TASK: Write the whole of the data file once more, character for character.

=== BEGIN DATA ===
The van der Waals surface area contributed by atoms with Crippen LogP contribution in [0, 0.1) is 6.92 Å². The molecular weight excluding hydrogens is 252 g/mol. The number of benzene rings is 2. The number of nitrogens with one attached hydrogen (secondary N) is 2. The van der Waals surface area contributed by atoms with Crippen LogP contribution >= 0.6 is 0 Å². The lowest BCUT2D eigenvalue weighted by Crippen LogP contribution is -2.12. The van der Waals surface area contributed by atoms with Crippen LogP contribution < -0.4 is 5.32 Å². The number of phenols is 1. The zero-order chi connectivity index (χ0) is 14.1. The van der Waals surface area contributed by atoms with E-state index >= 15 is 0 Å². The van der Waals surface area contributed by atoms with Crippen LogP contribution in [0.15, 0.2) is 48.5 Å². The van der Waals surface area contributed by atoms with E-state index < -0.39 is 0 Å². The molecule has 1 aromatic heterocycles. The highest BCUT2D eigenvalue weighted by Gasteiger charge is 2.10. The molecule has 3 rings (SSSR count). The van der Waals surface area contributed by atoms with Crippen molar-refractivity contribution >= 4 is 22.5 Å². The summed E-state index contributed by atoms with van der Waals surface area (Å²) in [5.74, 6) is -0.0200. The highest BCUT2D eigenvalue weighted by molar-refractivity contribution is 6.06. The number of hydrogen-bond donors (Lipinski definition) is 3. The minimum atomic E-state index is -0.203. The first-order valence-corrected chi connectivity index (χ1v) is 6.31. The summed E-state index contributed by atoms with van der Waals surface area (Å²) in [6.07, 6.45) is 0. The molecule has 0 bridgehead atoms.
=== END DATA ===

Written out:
The van der Waals surface area contributed by atoms with Crippen LogP contribution in [0, 0.1) is 6.92 Å². The molecular weight excluding hydrogens is 252 g/mol. The number of benzene rings is 2. The number of nitrogens with one attached hydrogen (secondary N) is 2. The van der Waals surface area contributed by atoms with Crippen LogP contribution >= 0.6 is 0 Å². The lowest BCUT2D eigenvalue weighted by Crippen LogP contribution is -2.12. The van der Waals surface area contributed by atoms with Crippen LogP contribution < -0.4 is 5.32 Å². The number of phenols is 1. The zero-order chi connectivity index (χ0) is 14.1. The van der Waals surface area contributed by atoms with E-state index >= 15 is 0 Å². The van der Waals surface area contributed by atoms with Crippen LogP contribution in [0.15, 0.2) is 48.5 Å². The van der Waals surface area contributed by atoms with E-state index < -0.39 is 0 Å². The molecule has 1 aromatic heterocycles. The highest BCUT2D eigenvalue weighted by Gasteiger charge is 2.10. The molecule has 3 rings (SSSR count). The van der Waals surface area contributed by atoms with Crippen molar-refractivity contribution >= 4 is 22.5 Å². The summed E-state index contributed by atoms with van der Waals surface area (Å²) in [5.74, 6) is -0.0200. The highest BCUT2D eigenvalue weighted by molar-refractivity contribution is 6.06. The number of hydrogen-bond donors (Lipinski definition) is 3. The minimum atomic E-state index is -0.203. The first-order valence-corrected chi connectivity index (χ1v) is 6.31. The summed E-state index contributed by atoms with van der Waals surface area (Å²) in [6.07, 6.45) is 0. The molecule has 0 bridgehead atoms.